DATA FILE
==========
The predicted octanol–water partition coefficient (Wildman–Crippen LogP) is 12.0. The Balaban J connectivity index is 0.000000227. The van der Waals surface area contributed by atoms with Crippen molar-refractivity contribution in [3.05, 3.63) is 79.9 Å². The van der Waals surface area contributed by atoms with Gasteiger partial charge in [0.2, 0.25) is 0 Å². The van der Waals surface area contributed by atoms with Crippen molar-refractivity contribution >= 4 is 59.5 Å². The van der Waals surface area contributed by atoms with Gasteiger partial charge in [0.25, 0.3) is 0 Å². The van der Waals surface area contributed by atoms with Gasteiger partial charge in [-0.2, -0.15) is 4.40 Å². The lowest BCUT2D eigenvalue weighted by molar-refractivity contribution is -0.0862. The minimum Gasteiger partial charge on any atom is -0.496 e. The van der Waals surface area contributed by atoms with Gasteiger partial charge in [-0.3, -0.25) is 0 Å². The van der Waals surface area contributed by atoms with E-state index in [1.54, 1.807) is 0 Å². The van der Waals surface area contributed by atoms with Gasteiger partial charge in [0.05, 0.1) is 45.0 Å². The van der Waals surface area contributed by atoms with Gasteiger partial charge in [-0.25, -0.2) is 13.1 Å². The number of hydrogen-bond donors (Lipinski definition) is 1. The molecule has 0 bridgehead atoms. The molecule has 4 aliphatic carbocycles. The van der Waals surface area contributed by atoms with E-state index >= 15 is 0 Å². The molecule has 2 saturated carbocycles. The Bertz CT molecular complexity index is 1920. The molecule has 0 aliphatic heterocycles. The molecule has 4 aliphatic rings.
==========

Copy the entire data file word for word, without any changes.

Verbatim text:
The predicted octanol–water partition coefficient (Wildman–Crippen LogP) is 12.0. The Balaban J connectivity index is 0.000000227. The van der Waals surface area contributed by atoms with Crippen molar-refractivity contribution in [3.05, 3.63) is 79.9 Å². The van der Waals surface area contributed by atoms with Gasteiger partial charge in [0.2, 0.25) is 0 Å². The van der Waals surface area contributed by atoms with Crippen molar-refractivity contribution >= 4 is 59.5 Å². The van der Waals surface area contributed by atoms with Gasteiger partial charge in [0.25, 0.3) is 0 Å². The van der Waals surface area contributed by atoms with Gasteiger partial charge in [-0.2, -0.15) is 4.40 Å². The lowest BCUT2D eigenvalue weighted by molar-refractivity contribution is -0.0862. The minimum Gasteiger partial charge on any atom is -0.496 e. The van der Waals surface area contributed by atoms with Gasteiger partial charge in [-0.3, -0.25) is 0 Å². The van der Waals surface area contributed by atoms with E-state index in [1.54, 1.807) is 0 Å². The van der Waals surface area contributed by atoms with Gasteiger partial charge in [0.05, 0.1) is 45.0 Å². The van der Waals surface area contributed by atoms with Gasteiger partial charge in [-0.25, -0.2) is 13.1 Å². The number of hydrogen-bond donors (Lipinski definition) is 1. The molecule has 0 bridgehead atoms. The molecule has 4 aliphatic carbocycles. The van der Waals surface area contributed by atoms with E-state index >= 15 is 0 Å². The molecule has 2 saturated carbocycles. The Bertz CT molecular complexity index is 1920. The molecule has 0 aliphatic heterocycles. The molecule has 4 aliphatic rings.